8 Things You Didn’t Know About Chronic Pain

Most people have experienced the pain of a temporary headache, a paper cut, or a burn from the stove… but imagine if that kind of pain stuck around all day, every day. Unfortunately, chronic pain is a reality for one in five Australians. That’s a huge number – so whether you’re suffering from chronic pain yourself or know someone who is, it’s time to get informed.

Here are 8 things you may not have known about this condition.

1. Chronic pain is not just in the mind

Some people believe that chronic pain is all in the mind: it’s a result of being weak, an inability to deal with stress, or of anxiety and depression. This is a misconception. Physical experiences are created by the brain as a result of your brain believing it’s under threat and entering protective mode, but that doesn’t mean they aren’t real experiences. Fear, anxiety, and depression can boost pain levels, but only after chronic pain has already occurred.

2. Chronic pain impacts the brain

Researchers are studying how chronic pain can impact the brain in order to develop new treatment options. One interesting insight is that in chronic pain sufferers, the thalamus – a gateway area between the spinal cord and higher brain centres – often remains open long after the healing of an acute injury. Under normal circumstances, this border closes automatically after healing. At the same time, the volume of the thalamus is reduced, and consequently, there’s a decline in gamma-aminobutyric acid, which is a neurotransmitter that helps to inhibit the transmission of nerve impulses. What all this means is that chronic pain patients experience an amplification of brain signals, which contributes to their pain.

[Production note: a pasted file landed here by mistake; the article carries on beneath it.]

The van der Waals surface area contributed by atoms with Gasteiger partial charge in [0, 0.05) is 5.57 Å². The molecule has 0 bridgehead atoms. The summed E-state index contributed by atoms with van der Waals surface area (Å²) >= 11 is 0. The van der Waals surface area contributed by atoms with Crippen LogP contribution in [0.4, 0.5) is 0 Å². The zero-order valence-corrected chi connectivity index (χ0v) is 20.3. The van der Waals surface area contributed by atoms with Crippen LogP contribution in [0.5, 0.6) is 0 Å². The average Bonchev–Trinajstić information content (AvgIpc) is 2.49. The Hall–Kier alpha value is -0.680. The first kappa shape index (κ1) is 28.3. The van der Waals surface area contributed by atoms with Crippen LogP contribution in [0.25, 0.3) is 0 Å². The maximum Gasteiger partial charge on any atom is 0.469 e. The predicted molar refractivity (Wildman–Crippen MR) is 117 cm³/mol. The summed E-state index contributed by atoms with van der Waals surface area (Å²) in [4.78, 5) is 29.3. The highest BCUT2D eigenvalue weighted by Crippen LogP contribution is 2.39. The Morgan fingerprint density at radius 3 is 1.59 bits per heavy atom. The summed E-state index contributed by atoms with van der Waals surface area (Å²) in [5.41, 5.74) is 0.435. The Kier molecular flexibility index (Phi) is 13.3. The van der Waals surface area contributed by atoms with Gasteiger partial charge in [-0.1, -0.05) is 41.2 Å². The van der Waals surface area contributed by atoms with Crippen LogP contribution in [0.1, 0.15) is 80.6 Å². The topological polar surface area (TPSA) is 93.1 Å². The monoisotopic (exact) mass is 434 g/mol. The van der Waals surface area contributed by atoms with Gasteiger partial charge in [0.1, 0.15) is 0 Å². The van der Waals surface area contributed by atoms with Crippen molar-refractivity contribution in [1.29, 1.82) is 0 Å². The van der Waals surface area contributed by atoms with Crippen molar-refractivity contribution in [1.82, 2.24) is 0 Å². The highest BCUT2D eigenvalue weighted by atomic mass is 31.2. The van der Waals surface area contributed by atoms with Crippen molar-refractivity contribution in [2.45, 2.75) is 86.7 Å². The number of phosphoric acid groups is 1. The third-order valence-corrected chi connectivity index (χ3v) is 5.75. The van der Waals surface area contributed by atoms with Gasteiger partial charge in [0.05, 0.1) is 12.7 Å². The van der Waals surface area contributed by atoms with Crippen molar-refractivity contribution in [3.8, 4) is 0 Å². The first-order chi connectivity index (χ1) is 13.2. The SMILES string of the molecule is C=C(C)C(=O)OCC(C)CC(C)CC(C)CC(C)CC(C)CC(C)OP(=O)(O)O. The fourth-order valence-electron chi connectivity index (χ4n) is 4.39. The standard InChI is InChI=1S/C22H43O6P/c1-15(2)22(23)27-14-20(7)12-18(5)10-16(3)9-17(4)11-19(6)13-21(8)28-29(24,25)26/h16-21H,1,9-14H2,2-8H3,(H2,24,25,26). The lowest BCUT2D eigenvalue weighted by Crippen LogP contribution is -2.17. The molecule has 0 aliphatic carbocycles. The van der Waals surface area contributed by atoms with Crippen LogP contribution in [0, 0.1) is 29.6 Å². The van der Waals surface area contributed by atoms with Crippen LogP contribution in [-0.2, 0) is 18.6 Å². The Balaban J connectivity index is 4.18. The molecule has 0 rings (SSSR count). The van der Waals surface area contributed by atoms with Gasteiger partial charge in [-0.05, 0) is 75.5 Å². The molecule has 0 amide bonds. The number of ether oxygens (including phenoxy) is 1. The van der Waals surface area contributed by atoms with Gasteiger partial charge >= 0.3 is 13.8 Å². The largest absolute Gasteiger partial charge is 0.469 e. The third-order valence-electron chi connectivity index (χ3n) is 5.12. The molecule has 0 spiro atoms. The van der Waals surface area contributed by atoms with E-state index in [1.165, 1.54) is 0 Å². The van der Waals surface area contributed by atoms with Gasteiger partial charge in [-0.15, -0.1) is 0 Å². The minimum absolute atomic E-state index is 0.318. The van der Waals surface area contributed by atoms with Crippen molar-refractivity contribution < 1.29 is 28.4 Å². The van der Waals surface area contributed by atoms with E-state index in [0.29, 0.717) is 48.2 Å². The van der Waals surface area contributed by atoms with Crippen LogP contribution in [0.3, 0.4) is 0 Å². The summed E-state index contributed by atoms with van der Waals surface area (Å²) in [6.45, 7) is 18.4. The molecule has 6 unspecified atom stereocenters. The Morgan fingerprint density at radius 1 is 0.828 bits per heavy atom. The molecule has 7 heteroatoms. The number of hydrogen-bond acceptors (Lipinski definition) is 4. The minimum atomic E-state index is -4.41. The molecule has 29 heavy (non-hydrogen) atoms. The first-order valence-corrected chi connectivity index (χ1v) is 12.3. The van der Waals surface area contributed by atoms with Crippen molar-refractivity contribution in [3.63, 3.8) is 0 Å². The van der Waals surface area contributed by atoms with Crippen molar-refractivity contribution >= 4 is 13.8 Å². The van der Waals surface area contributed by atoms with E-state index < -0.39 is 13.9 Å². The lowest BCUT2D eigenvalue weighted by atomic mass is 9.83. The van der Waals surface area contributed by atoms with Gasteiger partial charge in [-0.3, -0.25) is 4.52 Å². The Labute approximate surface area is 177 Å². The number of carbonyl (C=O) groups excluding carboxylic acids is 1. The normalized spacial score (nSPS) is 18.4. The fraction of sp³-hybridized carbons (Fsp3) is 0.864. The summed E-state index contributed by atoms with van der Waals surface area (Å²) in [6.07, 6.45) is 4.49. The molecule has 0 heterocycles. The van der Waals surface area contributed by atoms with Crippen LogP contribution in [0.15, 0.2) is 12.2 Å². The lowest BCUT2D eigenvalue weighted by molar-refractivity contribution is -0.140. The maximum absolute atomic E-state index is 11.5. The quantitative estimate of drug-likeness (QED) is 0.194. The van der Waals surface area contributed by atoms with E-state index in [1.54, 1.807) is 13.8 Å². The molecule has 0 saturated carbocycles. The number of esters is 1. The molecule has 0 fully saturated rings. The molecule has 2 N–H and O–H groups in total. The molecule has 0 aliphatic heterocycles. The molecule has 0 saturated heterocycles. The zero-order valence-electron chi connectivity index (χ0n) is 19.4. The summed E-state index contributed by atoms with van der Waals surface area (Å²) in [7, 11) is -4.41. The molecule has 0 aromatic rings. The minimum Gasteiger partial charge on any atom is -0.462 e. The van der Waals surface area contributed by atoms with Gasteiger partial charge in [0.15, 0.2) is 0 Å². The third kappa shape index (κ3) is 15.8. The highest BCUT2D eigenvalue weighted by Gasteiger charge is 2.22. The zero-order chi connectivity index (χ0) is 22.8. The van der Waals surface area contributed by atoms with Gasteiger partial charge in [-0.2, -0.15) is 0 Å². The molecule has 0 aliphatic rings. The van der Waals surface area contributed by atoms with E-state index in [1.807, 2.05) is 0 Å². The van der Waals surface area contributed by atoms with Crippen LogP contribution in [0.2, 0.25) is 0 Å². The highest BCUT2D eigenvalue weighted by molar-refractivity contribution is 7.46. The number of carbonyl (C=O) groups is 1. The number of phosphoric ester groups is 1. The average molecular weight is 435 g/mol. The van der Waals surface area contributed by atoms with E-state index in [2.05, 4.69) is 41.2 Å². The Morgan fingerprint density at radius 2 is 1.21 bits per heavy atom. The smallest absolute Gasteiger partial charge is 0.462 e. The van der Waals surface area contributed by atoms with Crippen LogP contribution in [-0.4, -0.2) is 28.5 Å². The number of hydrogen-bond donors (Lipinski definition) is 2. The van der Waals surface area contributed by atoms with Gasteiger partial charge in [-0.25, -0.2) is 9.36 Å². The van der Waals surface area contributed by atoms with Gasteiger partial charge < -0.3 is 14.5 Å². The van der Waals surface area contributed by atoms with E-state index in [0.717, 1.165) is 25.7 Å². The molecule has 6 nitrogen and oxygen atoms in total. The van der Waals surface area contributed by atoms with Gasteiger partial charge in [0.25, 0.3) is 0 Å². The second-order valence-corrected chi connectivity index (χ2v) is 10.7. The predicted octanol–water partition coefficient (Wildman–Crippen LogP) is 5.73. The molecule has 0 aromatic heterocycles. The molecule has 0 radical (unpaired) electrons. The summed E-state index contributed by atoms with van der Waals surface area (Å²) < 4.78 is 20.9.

Other research has shown that pain can impact the way a person perceives their own body. A study from the University of South Australia found that people with osteoarthritis were not very good at localising where they were being touched, or where their body parts were located in space. They also often perceive their body parts to be smaller than they are. This suggests that people with chronic pain process location-specific information differently.

3. Pain can occur without tissue damage

Some chronic pain sufferers believe they have pain because of tissue damage. In fact, you can have chronic pain without any tissue damage, and you can have tissue damage and not have any pain. The amount of pain you have doesn’t necessarily correspond to tissue damage. In many cases tissue damage has already healed but the patient still has chronic pain.

4. A scan may not help

Scans might be necessary in some cases, but usually an MRI, X-ray, or CT scan isn’t useful for diagnosing pain. In fact, MRIs are very sensitive and sometimes they detect things that don’t relate to the pain. Some scans might show damage to back discs or arthritis in the back, but the individual does not experience any pain at all.

5. Grinning and bearing it can make it worse